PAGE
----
In a recent talk about Zerocash at the MIT Bitcoin Expo, Madars Virza was able to explain how bitcoin is not great at protecting user privacy and why the bitcoin community should be worried about this issue. Although Virza brought up a variety of different problems related to bitcoin privacy, one of his more interesting points had to do with bitcoin’s lack of fungibility. Because bitcoins can potentially be tracked through the blockchain, some bitcoins may be deemed less desirable than others. This is detrimental to bitcoin’s overall value as a currency, and the existence of Chainalysis — a company that helps financial institutions “determine which entity a [bitcoin] transaction originates from” — may be a sign that this issue could become more than a theory.
Why fungibility is important for a currency
Fungibility is one of the defining characteristics of a proper currency. All currency units must be mutually interchangeable to ensure that payments are easy to understand and process for all parties in any transaction. For example, diamonds have a few properties that could potentially make it a decent form of money, but the issue is that the size, color, cut, or grade of the diamond could alter its value. In other words, the party receiving the diamonds in a transaction would be forced to judge the value of each diamond on an individual basis rather than simply weighing the entire batch.
In the case of bitcoin, fungibility can become an issue due to the open nature of the payment system’s transaction ledger. In theory, all bitcoins should be considered equal; however, problems could occur if someone decides that they don’t want to receive bitcoins that have been used in illegal or controversial transactions.
Chainalysis as an illustration of the fungibility issue
Chainalysis is a company in Switzerland that assists financial institutions with regulatory compliance. On their homepage, they claim one of their offered services is to help those institutions figure out “whether [bitcoin transactions] originate from someone they would want to do business with.” The fact that Chainalysis is able to observe the bitcoin blockchain and assist financial institutions in blocking out unsavory characters could be a threat to bitcoin’s fungibility as a currency. What would happen if a government decided to have financial institutions report bitcoin transactions that involve coins with a certain level of taint? Suddenly, tainted coins would be less useful — and, therefore, less valuable — than coins that had a clean history.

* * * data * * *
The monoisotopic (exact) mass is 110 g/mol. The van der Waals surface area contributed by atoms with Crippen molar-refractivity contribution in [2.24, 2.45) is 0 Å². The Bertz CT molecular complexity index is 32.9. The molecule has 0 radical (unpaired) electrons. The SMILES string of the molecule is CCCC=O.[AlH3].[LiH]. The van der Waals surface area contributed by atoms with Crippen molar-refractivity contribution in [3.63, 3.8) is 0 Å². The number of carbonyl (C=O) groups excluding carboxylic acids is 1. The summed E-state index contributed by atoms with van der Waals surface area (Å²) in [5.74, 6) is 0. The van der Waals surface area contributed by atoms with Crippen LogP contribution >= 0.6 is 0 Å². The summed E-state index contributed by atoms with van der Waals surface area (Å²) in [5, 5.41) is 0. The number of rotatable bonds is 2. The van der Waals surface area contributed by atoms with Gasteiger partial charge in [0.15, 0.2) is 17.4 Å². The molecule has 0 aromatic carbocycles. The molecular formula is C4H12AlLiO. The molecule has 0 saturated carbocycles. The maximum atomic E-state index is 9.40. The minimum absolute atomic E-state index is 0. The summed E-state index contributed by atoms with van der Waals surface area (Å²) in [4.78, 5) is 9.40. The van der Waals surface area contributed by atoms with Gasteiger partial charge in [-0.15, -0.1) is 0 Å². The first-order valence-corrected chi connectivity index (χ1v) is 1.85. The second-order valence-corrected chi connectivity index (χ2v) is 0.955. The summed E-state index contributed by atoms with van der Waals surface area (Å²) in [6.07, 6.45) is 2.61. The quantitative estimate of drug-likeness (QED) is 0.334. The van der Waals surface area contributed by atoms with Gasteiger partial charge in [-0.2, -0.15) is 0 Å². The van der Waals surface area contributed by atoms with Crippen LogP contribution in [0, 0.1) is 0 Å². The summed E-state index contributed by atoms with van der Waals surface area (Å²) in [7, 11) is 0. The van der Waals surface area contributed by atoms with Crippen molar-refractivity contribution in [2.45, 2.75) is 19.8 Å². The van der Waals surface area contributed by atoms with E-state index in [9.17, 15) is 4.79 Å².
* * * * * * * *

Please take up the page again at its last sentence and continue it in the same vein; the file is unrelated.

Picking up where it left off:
— Adam Back (@adam3us) March 13, 2015
Creating a better currency with Zerocash
Cryptographer Adam Back, the creator of the proof-of-work system used by bitcoin, gave a talk in Israel last year that focused on the relationship between privacy and fungibility. During the opening portion of his presentation, Back was able to explain how cryptographic digital cash systems can provide fungibility by default:
“Before bitcoin there were a number of cryptographic electronic cash systems, and they introduced the concept of cryptographically enforced fungibility. The way you go about doing that is by making it so you can’t tell one note from another. So, you don’t have to rely on law; it’s just mathematically impossible to tell which note came from the previous transaction because they’re randomized or anonymized in some way. This is another example of the bitcoin adopted mantra of ‘trust mathematics over law.’ So, because you can’t tell one note from another there’s no need to have a legal ruling to say that they should be all treated equal. They should all be treated equal by default because you can’t tell the difference between them.”
That last sentence is a key point. Even if you believe that no one will ever care enough about a particular bitcoin’s history to refuse it as payment for goods or services, the current bitcoin privacy model — or lack thereof — keeps that door open. Although there are still one or two issues to work out when it comes to Zerocash, it seems that the decentralized, anonymous cash system — when combined with Tor — could offer an improvement for bitcoin in the fungibility department. And as Back would later note in his talk, “Fungibility provides privacy as a side effect.”
Featured image via TaxRebate.org.uk.
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